opened Dodonpa. The ride was statistically more impressive than Hypersonic XLC, reaching 172 kmh (106.8 mph) in just 1.8 seconds. This made it both the world’s fastest roller coaster and the world’s fastest accelerating roller coaster at the time of opening. Sadly though, the Thrust Air 2000
roller coasters weren’t successful. Hypersonic XLC suffered from consistent down time, closing for three months after only a year of operation to improve reliability. In the end however, the ride became too much for Kings Dominion. The ride closed to the public in October of 2007, never to operate again. Fortunately, Dodonpa fared better. The ride has remained operational since
its debut in 2001. Although, it too underwent modifications to enhance the ride experience. In 2016 the ride’s top hat was replaced with a vertical loop, while the launch acceleration was improved. No other Thrust Air 2000 roller coasters were built - likely due to their poor reliability. Though the introduction of Intamin’s hydraulic launch coaster, with the debut of Xcelerator at Knott’s Berry Farm in 2002, likely overshadowed S&S’s own developments. Nevertheless, S&S would later go on to revive their air-powered launch coaster model.
Retrospectively, it was at this point in time that S&S entered an era of innovation. The company began to develop and introduce a range of new ride ideas. However, many of these were short lived - leading to a ‘see what sticks’ approach to attractions. At the same time as the introduction of the Thrust Air 2000 Coasters, S&S launched the Sky Sling. The ride used three large towers to accelerate a gondola, attached via cables, up nearly 91m (300ft) into the air. This created a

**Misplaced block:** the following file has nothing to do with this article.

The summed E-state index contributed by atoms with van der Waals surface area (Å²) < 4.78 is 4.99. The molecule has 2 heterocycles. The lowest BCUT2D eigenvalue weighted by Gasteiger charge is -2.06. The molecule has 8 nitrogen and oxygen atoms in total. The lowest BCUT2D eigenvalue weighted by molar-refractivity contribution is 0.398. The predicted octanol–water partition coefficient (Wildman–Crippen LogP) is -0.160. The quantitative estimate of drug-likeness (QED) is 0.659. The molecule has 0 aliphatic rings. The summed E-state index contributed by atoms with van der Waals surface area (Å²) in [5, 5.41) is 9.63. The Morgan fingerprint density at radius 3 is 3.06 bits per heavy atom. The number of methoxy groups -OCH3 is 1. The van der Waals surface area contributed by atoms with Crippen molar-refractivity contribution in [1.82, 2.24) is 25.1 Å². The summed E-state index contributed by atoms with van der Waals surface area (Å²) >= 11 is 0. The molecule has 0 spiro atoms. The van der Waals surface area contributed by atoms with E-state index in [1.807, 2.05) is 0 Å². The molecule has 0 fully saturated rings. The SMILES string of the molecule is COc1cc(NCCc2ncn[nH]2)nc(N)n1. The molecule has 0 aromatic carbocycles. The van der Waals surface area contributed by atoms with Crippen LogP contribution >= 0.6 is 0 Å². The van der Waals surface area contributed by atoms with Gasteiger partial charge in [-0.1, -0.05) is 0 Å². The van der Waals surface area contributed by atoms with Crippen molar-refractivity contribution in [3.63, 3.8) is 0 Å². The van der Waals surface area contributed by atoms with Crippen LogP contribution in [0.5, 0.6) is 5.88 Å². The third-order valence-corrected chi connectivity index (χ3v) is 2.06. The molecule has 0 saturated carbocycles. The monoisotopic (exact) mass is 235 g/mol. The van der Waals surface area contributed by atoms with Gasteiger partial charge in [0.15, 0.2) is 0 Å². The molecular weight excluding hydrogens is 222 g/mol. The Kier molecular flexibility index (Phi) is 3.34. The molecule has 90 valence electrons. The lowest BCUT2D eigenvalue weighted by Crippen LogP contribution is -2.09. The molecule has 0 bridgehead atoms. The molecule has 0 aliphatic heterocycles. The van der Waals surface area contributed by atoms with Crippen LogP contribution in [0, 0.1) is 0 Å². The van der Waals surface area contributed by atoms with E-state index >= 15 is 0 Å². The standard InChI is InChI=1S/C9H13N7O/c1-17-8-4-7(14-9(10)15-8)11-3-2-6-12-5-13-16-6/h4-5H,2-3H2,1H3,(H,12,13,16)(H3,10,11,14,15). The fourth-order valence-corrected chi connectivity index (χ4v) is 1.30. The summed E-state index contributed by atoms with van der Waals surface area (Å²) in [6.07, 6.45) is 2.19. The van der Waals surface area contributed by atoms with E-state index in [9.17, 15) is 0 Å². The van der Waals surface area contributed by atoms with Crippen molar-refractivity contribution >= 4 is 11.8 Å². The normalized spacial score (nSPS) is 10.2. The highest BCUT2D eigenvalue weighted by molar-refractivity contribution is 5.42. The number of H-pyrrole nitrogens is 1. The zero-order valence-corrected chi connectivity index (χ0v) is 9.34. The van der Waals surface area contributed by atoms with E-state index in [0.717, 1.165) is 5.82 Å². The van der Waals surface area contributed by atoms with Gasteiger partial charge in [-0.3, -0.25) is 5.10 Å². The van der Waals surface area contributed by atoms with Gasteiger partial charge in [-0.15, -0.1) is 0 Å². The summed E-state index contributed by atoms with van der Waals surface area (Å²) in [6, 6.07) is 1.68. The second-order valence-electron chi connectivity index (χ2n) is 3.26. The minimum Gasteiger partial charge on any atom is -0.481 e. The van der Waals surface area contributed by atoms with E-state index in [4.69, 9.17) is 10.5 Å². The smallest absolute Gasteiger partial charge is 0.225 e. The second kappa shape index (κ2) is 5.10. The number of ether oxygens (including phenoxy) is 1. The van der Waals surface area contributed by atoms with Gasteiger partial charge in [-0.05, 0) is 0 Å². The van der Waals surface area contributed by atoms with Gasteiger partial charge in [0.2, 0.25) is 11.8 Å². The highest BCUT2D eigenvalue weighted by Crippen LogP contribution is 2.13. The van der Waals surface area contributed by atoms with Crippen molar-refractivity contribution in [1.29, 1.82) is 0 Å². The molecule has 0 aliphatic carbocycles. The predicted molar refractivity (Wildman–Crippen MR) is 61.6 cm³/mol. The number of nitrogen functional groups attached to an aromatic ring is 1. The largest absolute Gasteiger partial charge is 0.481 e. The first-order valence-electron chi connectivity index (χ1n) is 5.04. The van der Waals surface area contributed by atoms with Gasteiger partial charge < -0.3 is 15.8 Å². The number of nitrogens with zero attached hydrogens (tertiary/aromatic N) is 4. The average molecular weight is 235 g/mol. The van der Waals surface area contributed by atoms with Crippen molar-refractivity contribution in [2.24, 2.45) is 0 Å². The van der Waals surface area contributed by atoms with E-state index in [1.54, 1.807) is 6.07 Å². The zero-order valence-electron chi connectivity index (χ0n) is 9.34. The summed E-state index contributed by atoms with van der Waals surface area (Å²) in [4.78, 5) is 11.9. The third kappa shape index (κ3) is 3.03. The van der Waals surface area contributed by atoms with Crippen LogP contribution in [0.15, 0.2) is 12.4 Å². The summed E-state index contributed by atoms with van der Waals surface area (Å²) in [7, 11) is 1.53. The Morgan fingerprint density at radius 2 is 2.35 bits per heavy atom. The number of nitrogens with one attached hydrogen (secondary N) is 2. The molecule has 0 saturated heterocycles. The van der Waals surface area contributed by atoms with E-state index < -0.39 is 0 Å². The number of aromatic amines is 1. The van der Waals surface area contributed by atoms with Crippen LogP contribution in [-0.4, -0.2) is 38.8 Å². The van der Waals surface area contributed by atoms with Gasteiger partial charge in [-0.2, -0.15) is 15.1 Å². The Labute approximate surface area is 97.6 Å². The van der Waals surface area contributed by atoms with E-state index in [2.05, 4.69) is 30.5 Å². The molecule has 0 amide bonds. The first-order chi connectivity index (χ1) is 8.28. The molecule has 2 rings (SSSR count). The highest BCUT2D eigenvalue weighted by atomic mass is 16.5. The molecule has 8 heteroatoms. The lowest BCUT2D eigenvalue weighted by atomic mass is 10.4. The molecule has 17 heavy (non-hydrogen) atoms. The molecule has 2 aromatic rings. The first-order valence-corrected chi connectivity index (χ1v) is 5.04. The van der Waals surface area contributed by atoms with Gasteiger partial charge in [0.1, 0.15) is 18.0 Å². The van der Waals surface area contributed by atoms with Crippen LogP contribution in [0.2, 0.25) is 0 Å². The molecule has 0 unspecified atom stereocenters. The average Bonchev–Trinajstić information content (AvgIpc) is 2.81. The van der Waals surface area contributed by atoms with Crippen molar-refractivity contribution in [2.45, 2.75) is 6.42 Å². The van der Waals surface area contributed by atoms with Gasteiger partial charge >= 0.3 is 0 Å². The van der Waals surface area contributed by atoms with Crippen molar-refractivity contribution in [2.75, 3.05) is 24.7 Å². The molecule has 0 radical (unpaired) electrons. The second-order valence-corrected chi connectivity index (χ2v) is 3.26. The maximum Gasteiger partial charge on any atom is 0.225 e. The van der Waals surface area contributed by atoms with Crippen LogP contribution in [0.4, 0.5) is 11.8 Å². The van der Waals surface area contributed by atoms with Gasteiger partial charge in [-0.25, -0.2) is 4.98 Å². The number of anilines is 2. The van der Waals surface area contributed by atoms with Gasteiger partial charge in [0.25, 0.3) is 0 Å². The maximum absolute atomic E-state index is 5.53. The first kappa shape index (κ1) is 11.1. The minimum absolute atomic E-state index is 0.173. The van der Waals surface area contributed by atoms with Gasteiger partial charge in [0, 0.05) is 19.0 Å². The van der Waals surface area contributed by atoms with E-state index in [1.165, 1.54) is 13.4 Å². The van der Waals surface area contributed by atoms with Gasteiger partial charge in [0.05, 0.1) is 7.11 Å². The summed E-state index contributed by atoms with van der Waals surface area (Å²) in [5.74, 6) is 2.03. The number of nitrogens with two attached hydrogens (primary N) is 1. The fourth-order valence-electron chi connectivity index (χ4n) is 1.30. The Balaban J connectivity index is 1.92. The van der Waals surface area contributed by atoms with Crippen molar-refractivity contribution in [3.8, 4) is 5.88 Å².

reverse bungee-like experience. Only a handful of these rides were ever built, with many closing a year after opening due to a partial collapse of a sky sling ride located at Cedar Point. 2002 would mark an important year for S&S and their presence within the amusement industry.
The company acquired Arrow Dynamics, a previously highly influential roller coaster manufacturer, after the business went bankrupt in December of 2001. S&S purchased the company for $1.9 million, absorbing all of its assets in the process. When asked why he had decided to purchase Arrow, Stan cited nostalgia. Arrow had previously led many of the innovations within the amusements
industry, and in the process, built a large number of rides and attractions. With Arrow's assets, S&S was now capable of providing support to all of their attractions, giving parks the option to maintain these legacy rides. This is a service S&S continues to offer to this day as the company maintains an inventory of arrow parts to keep older rides going. On top of this, they also offer a ride rehabilitation service, which includes upgrading or replacing aspects of the attraction to improve its experience and lifespan. S&S offers everything from train replacements, to a full ride rebuild. In 2002 however, after the acquisition, S&S hoped to collaborate with the engineers of Arrow to continue innovating. The company then hired Denise Dinn, the former owner of
Custom Coasters International, a previously popular wooden roller coaster manufacturer. Custom Coasters International filed for bankruptcy in 2002, and after the company was liquidated, S&S hired Dinn to establish a wooden coaster division at S&S. Likely riding off the legacy of Custom Coasters International, S&S quickly constructed four wooden roller coasters, the first being Timberhawk at Wild Waves and Enchanted Village. Although this momentum was